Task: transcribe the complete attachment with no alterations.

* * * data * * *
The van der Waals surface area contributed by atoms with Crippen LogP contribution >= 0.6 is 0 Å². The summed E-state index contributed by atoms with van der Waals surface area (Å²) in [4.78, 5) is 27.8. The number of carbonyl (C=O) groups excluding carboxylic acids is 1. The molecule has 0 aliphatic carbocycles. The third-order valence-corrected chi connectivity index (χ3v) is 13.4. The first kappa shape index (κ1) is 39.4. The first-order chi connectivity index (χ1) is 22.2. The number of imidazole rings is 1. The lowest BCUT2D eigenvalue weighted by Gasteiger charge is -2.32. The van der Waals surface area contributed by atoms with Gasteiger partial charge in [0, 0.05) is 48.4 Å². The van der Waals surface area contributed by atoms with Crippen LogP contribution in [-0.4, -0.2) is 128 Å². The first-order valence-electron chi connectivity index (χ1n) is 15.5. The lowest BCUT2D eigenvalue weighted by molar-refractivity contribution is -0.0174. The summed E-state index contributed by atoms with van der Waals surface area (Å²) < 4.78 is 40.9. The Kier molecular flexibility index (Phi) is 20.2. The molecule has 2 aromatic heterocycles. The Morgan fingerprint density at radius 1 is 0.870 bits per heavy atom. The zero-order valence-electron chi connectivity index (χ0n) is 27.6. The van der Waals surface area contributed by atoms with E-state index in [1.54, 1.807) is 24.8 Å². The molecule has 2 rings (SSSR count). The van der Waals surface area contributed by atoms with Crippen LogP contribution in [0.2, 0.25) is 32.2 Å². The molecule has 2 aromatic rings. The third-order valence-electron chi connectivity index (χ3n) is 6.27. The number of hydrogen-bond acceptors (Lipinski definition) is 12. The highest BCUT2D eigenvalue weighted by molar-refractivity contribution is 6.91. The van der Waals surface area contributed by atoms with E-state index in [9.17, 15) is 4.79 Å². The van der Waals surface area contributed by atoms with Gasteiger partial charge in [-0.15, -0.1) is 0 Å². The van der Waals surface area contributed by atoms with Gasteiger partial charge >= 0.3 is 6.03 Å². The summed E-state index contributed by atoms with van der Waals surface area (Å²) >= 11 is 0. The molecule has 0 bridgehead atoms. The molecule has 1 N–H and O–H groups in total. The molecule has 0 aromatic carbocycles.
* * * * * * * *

The van der Waals surface area contributed by atoms with Crippen LogP contribution >= 0.6 is 0 Å². The summed E-state index contributed by atoms with van der Waals surface area (Å²) in [4.78, 5) is 27.8. The number of carbonyl (C=O) groups excluding carboxylic acids is 1. The molecule has 0 aliphatic carbocycles. The third-order valence-corrected chi connectivity index (χ3v) is 13.4. The first kappa shape index (κ1) is 39.4. The first-order chi connectivity index (χ1) is 22.2. The number of imidazole rings is 1. The lowest BCUT2D eigenvalue weighted by Gasteiger charge is -2.32. The van der Waals surface area contributed by atoms with Gasteiger partial charge in [0, 0.05) is 48.4 Å². The van der Waals surface area contributed by atoms with Crippen LogP contribution in [-0.4, -0.2) is 128 Å². The first-order valence-electron chi connectivity index (χ1n) is 15.5. The lowest BCUT2D eigenvalue weighted by molar-refractivity contribution is -0.0174. The summed E-state index contributed by atoms with van der Waals surface area (Å²) < 4.78 is 40.9. The Kier molecular flexibility index (Phi) is 20.2. The molecule has 2 aromatic heterocycles. The Morgan fingerprint density at radius 1 is 0.870 bits per heavy atom. The zero-order valence-electron chi connectivity index (χ0n) is 27.6. The van der Waals surface area contributed by atoms with E-state index in [1.54, 1.807) is 24.8 Å². The molecule has 2 rings (SSSR count). The van der Waals surface area contributed by atoms with Crippen LogP contribution in [0.2, 0.25) is 32.2 Å². The molecule has 2 aromatic rings. The third-order valence-electron chi connectivity index (χ3n) is 6.27. The number of hydrogen-bond acceptors (Lipinski definition) is 12. The highest BCUT2D eigenvalue weighted by molar-refractivity contribution is 6.91. The van der Waals surface area contributed by atoms with E-state index in [9.17, 15) is 4.79 Å². The van der Waals surface area contributed by atoms with Gasteiger partial charge in [-0.15, -0.1) is 0 Å². The van der Waals surface area contributed by atoms with Gasteiger partial charge >= 0.3 is 6.03 Å². The summed E-state index contributed by atoms with van der Waals surface area (Å²) >= 11 is 0. The molecule has 0 bridgehead atoms. The molecule has 1 N–H and O–H groups in total. The molecule has 0 aromatic carbocycles.